The Intergovernmental Panel on Climate Change has produced Part 3 of a report, and with only about 2900 pages, that has one stark message: we need aggressive action to curb greenhouse gas emission AND we need aggressive action to absorb CO2 from the atmosphere, and the action must start now, not some indefinite time in the future. As I recall, this problem was highlighted thirty years ago, and in that thirty years, emissions have increased. There was not even a hint of a reduction. To give some idea of how seriously some take this matter, Germany closed down its nuclear power plants, and now it threatens not to use Russian gas, but instead burn lignite. We cannot do much worse than that can we?
Maybe we can, and maybe we are. According to an article by Lawrence et al. (Front. For. Glob. Change https://doi.org/10.3389/ffgc.2022.756115 (2022) tropical rain forests not only secrete carbon and take it out of circulation, saving around 0.5 of a degree C, but they also physically cool the planet by a further 0.5 degrees C. What the trees do is to emit much humidity from their leaves, with the result that they cool themselves (similar to sweating) and this humidity creates clouds, which reflect sunlight back to space. This is the sort of a geo-engineering proposal often made, but the trees do it for free. So, what are we doing? Why, cutting down the rain forests. Apparently a third has been removed, and another third has been heavily logged so it is not as functional as it should be. We are supposed to be trying to hold the temperatures to an increase of no more than 1.5 degrees C, we are nearly there already, so do we really need another degree of heating added in for no good reason?
According to the IPCC, carbon emissions will have to decline rapidly after 2025, halve by 2030, and hit “net zero” by the early 2050s. Given current efforts, a warming of 3 degrees is forecast. Emissions from existing and planned projects already exceed the allowable carbon budget. But even going to zero emissions will not suffice in the short term. Nations also need to extract carbon dioxide from the atmosphere.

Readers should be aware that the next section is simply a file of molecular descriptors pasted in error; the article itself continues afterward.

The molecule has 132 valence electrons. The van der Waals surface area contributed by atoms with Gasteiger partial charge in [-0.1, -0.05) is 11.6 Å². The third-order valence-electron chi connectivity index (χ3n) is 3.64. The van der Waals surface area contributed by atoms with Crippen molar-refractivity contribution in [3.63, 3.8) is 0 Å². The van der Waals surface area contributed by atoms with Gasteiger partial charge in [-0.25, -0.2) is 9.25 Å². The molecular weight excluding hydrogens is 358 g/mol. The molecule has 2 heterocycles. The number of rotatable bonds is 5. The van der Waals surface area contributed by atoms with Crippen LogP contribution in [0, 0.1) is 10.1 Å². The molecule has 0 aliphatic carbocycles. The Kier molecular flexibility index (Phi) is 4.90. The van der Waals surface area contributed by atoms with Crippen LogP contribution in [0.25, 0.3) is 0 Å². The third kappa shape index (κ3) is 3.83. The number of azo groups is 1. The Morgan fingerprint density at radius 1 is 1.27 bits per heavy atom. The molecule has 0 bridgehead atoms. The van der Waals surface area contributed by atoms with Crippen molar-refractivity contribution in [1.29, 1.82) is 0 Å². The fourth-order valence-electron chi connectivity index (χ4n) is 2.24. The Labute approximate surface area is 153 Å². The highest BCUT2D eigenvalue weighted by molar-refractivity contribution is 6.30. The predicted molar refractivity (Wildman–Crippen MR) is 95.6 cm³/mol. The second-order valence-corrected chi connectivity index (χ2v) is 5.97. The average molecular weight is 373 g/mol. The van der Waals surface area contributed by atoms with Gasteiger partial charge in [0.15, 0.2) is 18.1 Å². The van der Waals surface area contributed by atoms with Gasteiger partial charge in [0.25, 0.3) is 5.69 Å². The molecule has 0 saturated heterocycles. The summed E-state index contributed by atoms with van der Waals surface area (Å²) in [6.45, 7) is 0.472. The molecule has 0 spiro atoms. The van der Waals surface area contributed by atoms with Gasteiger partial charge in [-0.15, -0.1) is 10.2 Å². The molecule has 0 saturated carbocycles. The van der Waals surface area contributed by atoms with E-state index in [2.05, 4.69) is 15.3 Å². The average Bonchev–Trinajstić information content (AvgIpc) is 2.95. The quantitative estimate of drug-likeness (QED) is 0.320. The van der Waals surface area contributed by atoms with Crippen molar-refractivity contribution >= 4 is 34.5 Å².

So, what can we do? First, consider the problem. For our electricity, which has a little under 750 GW global capacity, wind power provides a little over 6%; solar provides a little over 2%, hydropower about 16%, nuclear about 10%. For fuels, earth consumes about 3.8 trillion cubic meters of natural gas, 35.4 billion barrels of oil, and 8.5 billion t of coal a year. Why we have a problem should be clear. Currently, about 2/3 of our electricity comes from burning fossil fuel. Worse, you don’t build a coal-fired power station today and turn it off tomorrow. Wind turbines need solid support. Making a tonne of cement produces roughly 800 kg of CO2, making a tonne of steel releases 1.85 t of CO2; combined they sum to about 16% of the world’s CO2 production. Wind power might be “green” but look at the CO2 emitted making and installing the equipment. Solar is free, but the demand for electricity is when solar is weak or non-existent, so massive storage is required, and that gets expensive, both in terms of money and in CO2 emissions for making the batteries. The point is, all new infrastructure is going to involve a lot of CO2 emissions before any energy is generated.
Transport is a particularly difficult problem. I think it is a common problem, but where I live the cities expanded significantly after WW 2, and they expanded with the automobile in mind. The net result is it is most people get around by car. Most people have access to a car, and that is petrol driven. The electric vehicle that might replace the petrol-driven car costs (here, at least) over twice that of the petrol driven car and you cannot really convert them. The reason is the electric vehicle needs a huge mass of batteries to have a useful driving range. Further, as I pointed out in a previous post, we cannot have everyone driving electric cars because we do not have the cobalt to make the batteries, and we still need ships and aircraft, which use a rather small fraction of the oil cut. We have to do something with the rest of the fuel cut. You may have noticed that large electricity production above and how so much comes from fossil fuels. Transport uses about 25% of the total energy production. That means to convert transport to electricity, we need to expand electricity generation by about another 250 GW. That is easy to write down, but just think of all the CO2 emitted by making the concrete and steel to build the power stations. Our current wind power would have to expand by a factor of 5.5 and we have to hope there are no still days. Of course, you may legitimately argue that if we charged batteries at night that would even the base load and you do not need all the additional installation. That is true, except green electricity generation usually is not optimal for base loads.